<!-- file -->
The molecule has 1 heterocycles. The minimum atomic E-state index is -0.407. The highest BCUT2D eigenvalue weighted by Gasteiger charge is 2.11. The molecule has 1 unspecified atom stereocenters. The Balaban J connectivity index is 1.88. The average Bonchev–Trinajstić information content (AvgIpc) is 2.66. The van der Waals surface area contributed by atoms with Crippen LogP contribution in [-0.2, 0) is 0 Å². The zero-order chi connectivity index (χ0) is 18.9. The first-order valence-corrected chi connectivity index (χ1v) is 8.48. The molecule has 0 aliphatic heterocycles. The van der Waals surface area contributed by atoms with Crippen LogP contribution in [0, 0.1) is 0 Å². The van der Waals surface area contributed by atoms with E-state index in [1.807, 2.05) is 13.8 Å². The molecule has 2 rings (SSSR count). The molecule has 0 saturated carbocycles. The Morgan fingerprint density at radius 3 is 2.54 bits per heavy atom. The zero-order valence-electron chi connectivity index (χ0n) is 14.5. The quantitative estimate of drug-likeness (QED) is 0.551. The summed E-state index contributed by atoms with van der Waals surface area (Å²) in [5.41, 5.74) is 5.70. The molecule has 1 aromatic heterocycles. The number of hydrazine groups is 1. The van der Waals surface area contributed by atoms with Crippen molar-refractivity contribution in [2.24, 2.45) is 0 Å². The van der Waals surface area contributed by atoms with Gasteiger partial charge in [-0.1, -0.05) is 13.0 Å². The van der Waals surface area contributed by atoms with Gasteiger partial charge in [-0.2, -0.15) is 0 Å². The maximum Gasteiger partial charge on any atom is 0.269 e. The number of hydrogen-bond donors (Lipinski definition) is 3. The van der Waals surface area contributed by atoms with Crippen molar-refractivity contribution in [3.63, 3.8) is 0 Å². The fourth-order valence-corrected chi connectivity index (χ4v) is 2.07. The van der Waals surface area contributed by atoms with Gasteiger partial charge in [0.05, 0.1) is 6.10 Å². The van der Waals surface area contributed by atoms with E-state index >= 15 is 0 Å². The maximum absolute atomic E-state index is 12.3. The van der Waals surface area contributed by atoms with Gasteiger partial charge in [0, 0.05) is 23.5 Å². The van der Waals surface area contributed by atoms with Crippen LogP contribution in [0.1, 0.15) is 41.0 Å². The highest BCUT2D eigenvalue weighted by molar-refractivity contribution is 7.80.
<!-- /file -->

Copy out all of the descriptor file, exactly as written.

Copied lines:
The molecule has 1 heterocycles. The minimum atomic E-state index is -0.407. The highest BCUT2D eigenvalue weighted by Gasteiger charge is 2.11. The molecule has 1 unspecified atom stereocenters. The Balaban J connectivity index is 1.88. The average Bonchev–Trinajstić information content (AvgIpc) is 2.66. The van der Waals surface area contributed by atoms with Crippen LogP contribution in [-0.2, 0) is 0 Å². The zero-order chi connectivity index (χ0) is 18.9. The first-order valence-corrected chi connectivity index (χ1v) is 8.48. The molecule has 0 aliphatic heterocycles. The van der Waals surface area contributed by atoms with Crippen LogP contribution in [0, 0.1) is 0 Å². The van der Waals surface area contributed by atoms with E-state index in [1.807, 2.05) is 13.8 Å². The molecule has 2 rings (SSSR count). The molecule has 0 saturated carbocycles. The Morgan fingerprint density at radius 3 is 2.54 bits per heavy atom. The zero-order valence-electron chi connectivity index (χ0n) is 14.5. The quantitative estimate of drug-likeness (QED) is 0.551. The summed E-state index contributed by atoms with van der Waals surface area (Å²) in [5.41, 5.74) is 5.70. The molecule has 1 aromatic heterocycles. The number of hydrazine groups is 1. The van der Waals surface area contributed by atoms with Crippen molar-refractivity contribution in [2.24, 2.45) is 0 Å². The van der Waals surface area contributed by atoms with Gasteiger partial charge in [-0.1, -0.05) is 13.0 Å². The van der Waals surface area contributed by atoms with Gasteiger partial charge in [-0.2, -0.15) is 0 Å². The maximum Gasteiger partial charge on any atom is 0.269 e. The number of hydrogen-bond donors (Lipinski definition) is 3. The van der Waals surface area contributed by atoms with Crippen molar-refractivity contribution in [3.63, 3.8) is 0 Å². The fourth-order valence-corrected chi connectivity index (χ4v) is 2.07. The van der Waals surface area contributed by atoms with Gasteiger partial charge in [0.05, 0.1) is 6.10 Å². The van der Waals surface area contributed by atoms with E-state index >= 15 is 0 Å². The maximum absolute atomic E-state index is 12.3. The van der Waals surface area contributed by atoms with Gasteiger partial charge in [0, 0.05) is 23.5 Å². The van der Waals surface area contributed by atoms with Crippen LogP contribution in [0.1, 0.15) is 41.0 Å². The highest BCUT2D eigenvalue weighted by molar-refractivity contribution is 7.80.